Fun with applets!

It may be difficult to separate "theory" from "application," but let''s see if this helps facilitate the discussion.
Post Reply
longstreet
Posts: 165
Joined: Sun Aug 07, 2005 5:35 am
Real name:
Contact:

Fun with applets!

Post by longstreet » Sun Oct 23, 2005 8:35 am

I love this guys physics applets, and I just found one that can be used to get a visual on what's happening in a fusor. It simply shows particles reacting to an undescript vector field; so no charge, collision, etc... This is NOT a fusor simulator, but it is interesting.

Here is the link to the applet page: http://www.falstad.com/vector3d/

An applet should come up automatically, and it has a default with particles falling into point. First, change the "display" drop-down to force setting: "Display: Particles (Force)", rather than "Display: Particles (Vel.)". Now you can play with different field types. Basically anything that doesn't have the word "single" or "rotational" will give you fusor type stuff, except the complicated stuff at the bottom of the list.

I prefer the "1/r^2 sphere" field. Try changing sphere size and field strength!

have fun!
Carter

Captain_Proton
Posts: 52
Joined: Sat Nov 10, 2001 1:21 am
Real name:

Re: Fun with applets!

Post by Captain_Proton » Sun Oct 23, 2005 10:56 pm

This is excellent! What a great find...

Q
Posts: 200
Joined: Mon Jan 12, 2004 10:45 pm
Real name:

Re: Fun with applets!

Post by Q » Mon Oct 24, 2005 2:24 am

yes, very interesting! especially when you expiriment with the "field strength" and "sphere size". the different modes of operation that it demonstrates has given me a few ideas...
Q

longstreet
Posts: 165
Joined: Sun Aug 07, 2005 5:35 am
Real name:
Contact:

Re: Fun with applets!

Post by longstreet » Mon Oct 24, 2005 6:26 am

It seems that 1/r^2 is the potential, which is wronge for a point source. Potential is 1/r. So, it's not exactly like a fusor's field.

Carter

Starfire
Posts: 1482
Joined: Wed Oct 24, 2001 6:14 pm
Real name:

Re: Fun with applets!

Post by Starfire » Mon Oct 24, 2005 1:58 pm

Great one Carter - should put in ' Links'

Have you tried some of the others?
http://www.falstad.com/mathphysics.html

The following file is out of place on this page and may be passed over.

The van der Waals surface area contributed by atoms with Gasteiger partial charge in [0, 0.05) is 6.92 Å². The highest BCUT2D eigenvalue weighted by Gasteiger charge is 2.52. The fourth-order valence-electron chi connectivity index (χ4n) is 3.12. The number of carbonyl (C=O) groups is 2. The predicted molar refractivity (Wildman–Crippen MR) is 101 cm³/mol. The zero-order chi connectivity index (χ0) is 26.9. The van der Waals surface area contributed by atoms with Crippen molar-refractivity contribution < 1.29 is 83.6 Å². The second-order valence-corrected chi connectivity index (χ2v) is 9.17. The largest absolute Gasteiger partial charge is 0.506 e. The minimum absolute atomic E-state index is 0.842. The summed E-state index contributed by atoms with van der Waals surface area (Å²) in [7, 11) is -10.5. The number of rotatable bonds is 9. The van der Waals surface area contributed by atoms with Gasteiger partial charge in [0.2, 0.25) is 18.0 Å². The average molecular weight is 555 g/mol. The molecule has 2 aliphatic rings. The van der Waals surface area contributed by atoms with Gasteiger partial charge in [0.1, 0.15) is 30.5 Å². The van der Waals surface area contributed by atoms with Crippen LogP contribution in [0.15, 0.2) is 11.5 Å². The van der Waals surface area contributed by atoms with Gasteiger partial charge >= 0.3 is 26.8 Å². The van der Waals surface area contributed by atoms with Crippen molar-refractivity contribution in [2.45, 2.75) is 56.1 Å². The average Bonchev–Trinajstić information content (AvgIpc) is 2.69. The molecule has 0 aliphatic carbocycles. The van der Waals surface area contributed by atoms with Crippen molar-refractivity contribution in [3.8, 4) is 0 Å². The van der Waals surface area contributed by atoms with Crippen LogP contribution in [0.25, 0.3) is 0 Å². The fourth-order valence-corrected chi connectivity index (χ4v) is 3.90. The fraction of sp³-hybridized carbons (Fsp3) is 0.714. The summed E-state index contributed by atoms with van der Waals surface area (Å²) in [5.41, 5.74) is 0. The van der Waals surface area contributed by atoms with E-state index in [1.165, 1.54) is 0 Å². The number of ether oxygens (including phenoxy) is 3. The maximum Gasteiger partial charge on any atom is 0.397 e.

User avatar
Richard Hull
Moderator
Posts: 12499
Joined: Fri Jun 15, 2001 1:44 pm
Real name: Richard Hull

Re: Fun with applets!

Post by Richard Hull » Mon Oct 24, 2005 5:46 pm

Very nice!

Did anyone look at it max'd out on field and on particles and on both. Is the formation of a crude star seen real, or imagined by optical illusion within the cube??

Looking at the thing crosseyed will help or with averted vision.

Richard Hull
Progress may have been a good thing once, but it just went on too long. - Yogi Berra
Fusion is the energy of the future....and it always will be
Retired now...Doing only what I want and not what I should...every day is a saturday.

longstreet
Posts: 165
Joined: Sun Aug 07, 2005 5:35 am
Real name:
Contact:

Re: Fun with applets!

Post by longstreet » Mon Oct 24, 2005 6:24 pm

Yes John. He has many great wave applets.

Richard, I think that "star" forms because the box is not spherical. There are simple more particles along those axis so it looks like a star. The diaginal is sqrt(3) times longer than from face to face. I don't think it's the same as "star mode" in a fusor.

longstreet
Posts: 165
Joined: Sun Aug 07, 2005 5:35 am
Real name:
Contact:

Re: Fun with applets!

Post by longstreet » Mon Oct 24, 2005 9:41 pm

Try this... Set the size of sphere to max size, set particle number to max, and set force to zero and reset so everything is still. Then *slowly* increase the force to the max. Nice little oscillation there.

edit: also try the above with force at zero. Then just tap the up arrow so force is at lowest non-zero value. Wait till a nice ball forms in the middle and then set the force to max.

Carter

Q
Posts: 200
Joined: Mon Jan 12, 2004 10:45 pm
Real name:

Re: Fun with applets!

Post by Q » Tue Oct 25, 2005 2:39 am

yeah, the 1/r^2 field would be more accurate for a gravitational field, but the visualization does help a few gears to turn in the ol' noggin.

Q

Post Reply